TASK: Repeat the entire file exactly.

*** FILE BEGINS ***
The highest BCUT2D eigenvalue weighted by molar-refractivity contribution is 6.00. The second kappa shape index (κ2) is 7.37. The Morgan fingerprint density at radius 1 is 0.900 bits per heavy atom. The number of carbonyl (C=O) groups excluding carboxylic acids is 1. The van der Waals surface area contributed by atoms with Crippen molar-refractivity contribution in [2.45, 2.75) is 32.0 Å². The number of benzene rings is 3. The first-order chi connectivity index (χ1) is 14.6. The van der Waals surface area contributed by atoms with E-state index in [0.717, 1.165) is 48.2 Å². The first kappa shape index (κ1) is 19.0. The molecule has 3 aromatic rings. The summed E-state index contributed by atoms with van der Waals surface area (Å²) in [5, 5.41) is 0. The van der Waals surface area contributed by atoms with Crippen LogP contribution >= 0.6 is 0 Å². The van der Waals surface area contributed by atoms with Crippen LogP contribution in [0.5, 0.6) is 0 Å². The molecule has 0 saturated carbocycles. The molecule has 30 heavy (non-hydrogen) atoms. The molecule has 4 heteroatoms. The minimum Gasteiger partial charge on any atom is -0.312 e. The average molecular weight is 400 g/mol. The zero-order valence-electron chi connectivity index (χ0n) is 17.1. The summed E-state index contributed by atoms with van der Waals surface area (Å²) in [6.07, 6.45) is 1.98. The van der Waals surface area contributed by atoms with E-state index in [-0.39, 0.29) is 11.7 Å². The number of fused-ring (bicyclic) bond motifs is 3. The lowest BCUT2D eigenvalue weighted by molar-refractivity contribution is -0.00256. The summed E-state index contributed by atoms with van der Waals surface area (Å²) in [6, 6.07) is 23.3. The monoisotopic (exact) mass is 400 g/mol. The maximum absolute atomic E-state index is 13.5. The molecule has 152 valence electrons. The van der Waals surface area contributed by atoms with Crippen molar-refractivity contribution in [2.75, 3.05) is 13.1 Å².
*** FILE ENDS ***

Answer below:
The highest BCUT2D eigenvalue weighted by molar-refractivity contribution is 6.00. The second kappa shape index (κ2) is 7.37. The Morgan fingerprint density at radius 1 is 0.900 bits per heavy atom. The number of carbonyl (C=O) groups excluding carboxylic acids is 1. The van der Waals surface area contributed by atoms with Crippen molar-refractivity contribution in [2.45, 2.75) is 32.0 Å². The number of benzene rings is 3. The first-order chi connectivity index (χ1) is 14.6. The van der Waals surface area contributed by atoms with E-state index in [0.717, 1.165) is 48.2 Å². The first kappa shape index (κ1) is 19.0. The molecule has 3 aromatic rings. The summed E-state index contributed by atoms with van der Waals surface area (Å²) in [5, 5.41) is 0. The van der Waals surface area contributed by atoms with Crippen LogP contribution >= 0.6 is 0 Å². The van der Waals surface area contributed by atoms with Crippen LogP contribution in [0.5, 0.6) is 0 Å². The molecule has 0 saturated carbocycles. The molecule has 30 heavy (non-hydrogen) atoms. The molecule has 4 heteroatoms. The minimum Gasteiger partial charge on any atom is -0.312 e. The average molecular weight is 400 g/mol. The zero-order valence-electron chi connectivity index (χ0n) is 17.1. The summed E-state index contributed by atoms with van der Waals surface area (Å²) in [6.07, 6.45) is 1.98. The van der Waals surface area contributed by atoms with E-state index in [-0.39, 0.29) is 11.7 Å². The number of fused-ring (bicyclic) bond motifs is 3. The lowest BCUT2D eigenvalue weighted by molar-refractivity contribution is -0.00256. The summed E-state index contributed by atoms with van der Waals surface area (Å²) in [6, 6.07) is 23.3. The monoisotopic (exact) mass is 400 g/mol. The maximum absolute atomic E-state index is 13.5. The molecule has 152 valence electrons. The van der Waals surface area contributed by atoms with Crippen molar-refractivity contribution in [2.75, 3.05) is 13.1 Å².